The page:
The night sky is one of the joys of a winter in Wales. While much of the UK and Europe is blighted by light pollution, in Wales there are hundreds of places to experience our natural wonders under dark skies. Some of them are obvious; Wales now has a network of International Dark Sky Reserves and Dark Sky Parks that astronomers have singled out as world-beating places to go stargazing. However, there are hundreds of other places, from small and accessible Dark Sky Discovery Sites to Areas of Outstanding Natural Beauty.
As the nights draw in and the skies get dark for longer, these dark sky hideouts in Wales come alive.
Llanelian Community Centre, Llanelian
This village south of Colwyn Bay is a regular meeting place for the North Wales Astronomy Society, which holds regular observing nights at 7.30pm on the second Tuesday in each month.
The Clwydian Range and Dee Valley AONB is an excellent location for stargazing, with some of the darkest skies found above Caer Drewyn, an iron age fort sat on top of a hill overlooking the stunning valley of the Afon Dyfrdwy.
Capel Garmon, Betws-y-Coed
Penmon Point, Isle of Anglesey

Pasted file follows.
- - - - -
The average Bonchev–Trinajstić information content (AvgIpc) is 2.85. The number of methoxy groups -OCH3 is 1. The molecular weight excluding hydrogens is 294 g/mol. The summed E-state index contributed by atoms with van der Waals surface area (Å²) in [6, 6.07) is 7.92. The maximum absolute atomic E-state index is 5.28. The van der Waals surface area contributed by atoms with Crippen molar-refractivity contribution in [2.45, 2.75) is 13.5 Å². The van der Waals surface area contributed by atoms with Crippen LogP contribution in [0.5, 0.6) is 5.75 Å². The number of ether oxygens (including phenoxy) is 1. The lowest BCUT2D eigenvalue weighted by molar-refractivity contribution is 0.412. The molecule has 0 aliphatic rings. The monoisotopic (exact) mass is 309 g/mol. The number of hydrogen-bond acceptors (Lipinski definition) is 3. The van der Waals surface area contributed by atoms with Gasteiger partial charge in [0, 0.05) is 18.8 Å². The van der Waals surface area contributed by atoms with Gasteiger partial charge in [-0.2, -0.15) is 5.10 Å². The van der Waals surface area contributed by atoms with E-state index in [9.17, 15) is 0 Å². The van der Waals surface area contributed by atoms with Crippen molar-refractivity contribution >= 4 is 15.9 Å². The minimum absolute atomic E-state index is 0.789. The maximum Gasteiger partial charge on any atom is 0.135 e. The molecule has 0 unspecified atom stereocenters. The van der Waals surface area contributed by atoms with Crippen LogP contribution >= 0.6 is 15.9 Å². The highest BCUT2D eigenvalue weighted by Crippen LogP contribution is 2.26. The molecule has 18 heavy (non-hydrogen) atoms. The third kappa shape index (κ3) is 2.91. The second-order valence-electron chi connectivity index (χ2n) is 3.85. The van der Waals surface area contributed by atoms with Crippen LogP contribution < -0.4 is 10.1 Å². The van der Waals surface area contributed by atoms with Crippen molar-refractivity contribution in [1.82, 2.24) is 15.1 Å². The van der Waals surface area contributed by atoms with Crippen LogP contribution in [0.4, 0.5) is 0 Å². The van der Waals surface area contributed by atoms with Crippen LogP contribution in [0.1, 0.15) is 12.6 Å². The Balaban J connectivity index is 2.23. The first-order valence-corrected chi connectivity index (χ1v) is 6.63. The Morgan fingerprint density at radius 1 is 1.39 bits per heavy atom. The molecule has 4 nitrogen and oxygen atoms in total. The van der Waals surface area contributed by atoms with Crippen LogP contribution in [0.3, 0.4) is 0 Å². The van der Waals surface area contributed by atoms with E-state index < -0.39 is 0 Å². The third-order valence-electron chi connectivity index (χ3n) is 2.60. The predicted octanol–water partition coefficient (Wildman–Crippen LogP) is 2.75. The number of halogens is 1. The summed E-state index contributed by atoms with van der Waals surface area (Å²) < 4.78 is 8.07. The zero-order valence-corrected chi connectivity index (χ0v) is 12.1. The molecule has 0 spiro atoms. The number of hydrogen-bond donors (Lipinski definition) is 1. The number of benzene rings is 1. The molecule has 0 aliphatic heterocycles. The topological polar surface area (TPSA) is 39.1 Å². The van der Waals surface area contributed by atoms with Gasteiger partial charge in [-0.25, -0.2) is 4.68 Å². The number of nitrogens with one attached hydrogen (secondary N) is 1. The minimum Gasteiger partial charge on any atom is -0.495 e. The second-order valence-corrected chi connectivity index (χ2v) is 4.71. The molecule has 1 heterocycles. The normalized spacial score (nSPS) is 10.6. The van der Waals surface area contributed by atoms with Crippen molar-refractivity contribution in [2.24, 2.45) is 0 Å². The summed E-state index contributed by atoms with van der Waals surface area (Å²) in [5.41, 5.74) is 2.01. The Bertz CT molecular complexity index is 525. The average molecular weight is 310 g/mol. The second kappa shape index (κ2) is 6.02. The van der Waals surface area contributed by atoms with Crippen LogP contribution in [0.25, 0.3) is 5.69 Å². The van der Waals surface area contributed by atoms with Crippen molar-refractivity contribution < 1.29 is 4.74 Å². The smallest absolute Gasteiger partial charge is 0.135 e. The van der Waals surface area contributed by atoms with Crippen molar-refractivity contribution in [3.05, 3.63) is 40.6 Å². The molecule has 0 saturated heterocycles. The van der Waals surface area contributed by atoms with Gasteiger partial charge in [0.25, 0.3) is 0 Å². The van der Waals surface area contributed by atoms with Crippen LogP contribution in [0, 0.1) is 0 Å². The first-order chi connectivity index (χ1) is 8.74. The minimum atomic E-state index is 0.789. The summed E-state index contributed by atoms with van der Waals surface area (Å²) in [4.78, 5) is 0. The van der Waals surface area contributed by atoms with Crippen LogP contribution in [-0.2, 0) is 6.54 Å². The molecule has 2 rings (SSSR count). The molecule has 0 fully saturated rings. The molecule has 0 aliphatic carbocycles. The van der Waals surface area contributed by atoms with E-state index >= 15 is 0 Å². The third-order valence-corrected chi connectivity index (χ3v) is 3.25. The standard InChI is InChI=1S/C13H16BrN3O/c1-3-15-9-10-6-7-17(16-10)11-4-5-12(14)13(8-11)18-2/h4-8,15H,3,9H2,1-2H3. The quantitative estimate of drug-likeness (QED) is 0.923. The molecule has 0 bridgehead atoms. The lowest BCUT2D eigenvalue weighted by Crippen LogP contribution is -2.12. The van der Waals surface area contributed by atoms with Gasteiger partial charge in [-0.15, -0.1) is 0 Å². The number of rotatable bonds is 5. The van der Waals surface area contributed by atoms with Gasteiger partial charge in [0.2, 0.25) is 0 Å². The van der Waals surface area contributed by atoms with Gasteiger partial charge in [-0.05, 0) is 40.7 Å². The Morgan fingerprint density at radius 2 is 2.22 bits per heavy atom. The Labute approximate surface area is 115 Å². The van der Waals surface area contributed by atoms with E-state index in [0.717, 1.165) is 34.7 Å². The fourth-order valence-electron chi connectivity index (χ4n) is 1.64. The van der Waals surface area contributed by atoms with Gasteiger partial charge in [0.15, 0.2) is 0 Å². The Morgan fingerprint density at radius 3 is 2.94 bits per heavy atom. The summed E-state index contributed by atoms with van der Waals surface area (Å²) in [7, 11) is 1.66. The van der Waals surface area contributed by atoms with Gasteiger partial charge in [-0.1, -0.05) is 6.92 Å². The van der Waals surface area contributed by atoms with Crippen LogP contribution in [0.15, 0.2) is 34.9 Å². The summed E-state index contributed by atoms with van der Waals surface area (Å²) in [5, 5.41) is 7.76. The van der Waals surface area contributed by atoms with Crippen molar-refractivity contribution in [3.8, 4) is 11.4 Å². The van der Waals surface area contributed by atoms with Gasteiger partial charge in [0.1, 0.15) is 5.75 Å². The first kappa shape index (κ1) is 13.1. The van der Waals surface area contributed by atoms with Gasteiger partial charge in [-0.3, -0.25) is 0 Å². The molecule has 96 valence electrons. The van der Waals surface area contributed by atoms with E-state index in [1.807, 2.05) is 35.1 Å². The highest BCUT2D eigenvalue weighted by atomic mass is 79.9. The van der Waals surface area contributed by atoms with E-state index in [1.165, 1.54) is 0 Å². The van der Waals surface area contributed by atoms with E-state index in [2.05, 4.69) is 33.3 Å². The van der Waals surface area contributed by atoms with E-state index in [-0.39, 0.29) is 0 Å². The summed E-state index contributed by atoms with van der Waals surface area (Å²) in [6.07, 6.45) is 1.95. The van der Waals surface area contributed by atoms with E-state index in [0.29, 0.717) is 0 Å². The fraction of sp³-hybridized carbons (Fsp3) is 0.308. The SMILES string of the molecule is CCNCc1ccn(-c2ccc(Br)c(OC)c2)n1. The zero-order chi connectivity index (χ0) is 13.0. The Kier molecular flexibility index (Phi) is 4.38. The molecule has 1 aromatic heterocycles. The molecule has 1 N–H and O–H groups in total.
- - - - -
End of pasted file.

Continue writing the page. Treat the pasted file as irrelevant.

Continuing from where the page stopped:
Usk Reservoir, Brecon Beacons
Cwmdu, Crickhowell, Brecon Beacons
Craig Goch Dam, Powys
Popular with stargazers and astro-photographers, the Elan Valley's Craig Goch Dam near Rhayader has easy parking. Stargaze from the dam itself or take the path on the east side of the reservoir to find stunning views of the night sky.
Claerwen, Elan Valley, Powys
Llangoed Hall Hotel, Powys
South towards Brecon along the A470, Llangoed Hall country house hotel close to the River Wye has stunning skies. The owners will switch off the outdoor lights if asked, and even have a house telescope and binoculars on hand.
Broadhaven South Beach, Pembrokeshire
Penbryn Beach, Ceredigion
Port Eynon, Gower Peninsula
Although nearby Rhossili Bay is more famous, there are few darker spots in Wales than tiny Port Eynon in the Gower Peninsula Area of Outstanding Natural Beauty (AONB). The Carreglwyd Caravan and Camping Site here is perfect for meteor, and the Milky Way in summer.
It might be where most people in Wales live, but escaping the light pollution of Cardiff, Newport and Swansea is easier than you might think. You could head towards the southernly part of the Brecon Beacons International Dark Sky Reserve, or give one of the many options in Monmouthshire or the Vale of Glamorgan a try.
Nash Point Car Park, Llantwit Major
This headland on the Monknash Coast of the Vale of Glamorgan can get very windy, but its night skies will blow you away. Parking at Nash Point is easy, as is a pre- or post- stargazing pint at The Horseshoe Inn or The Plough & Harrow.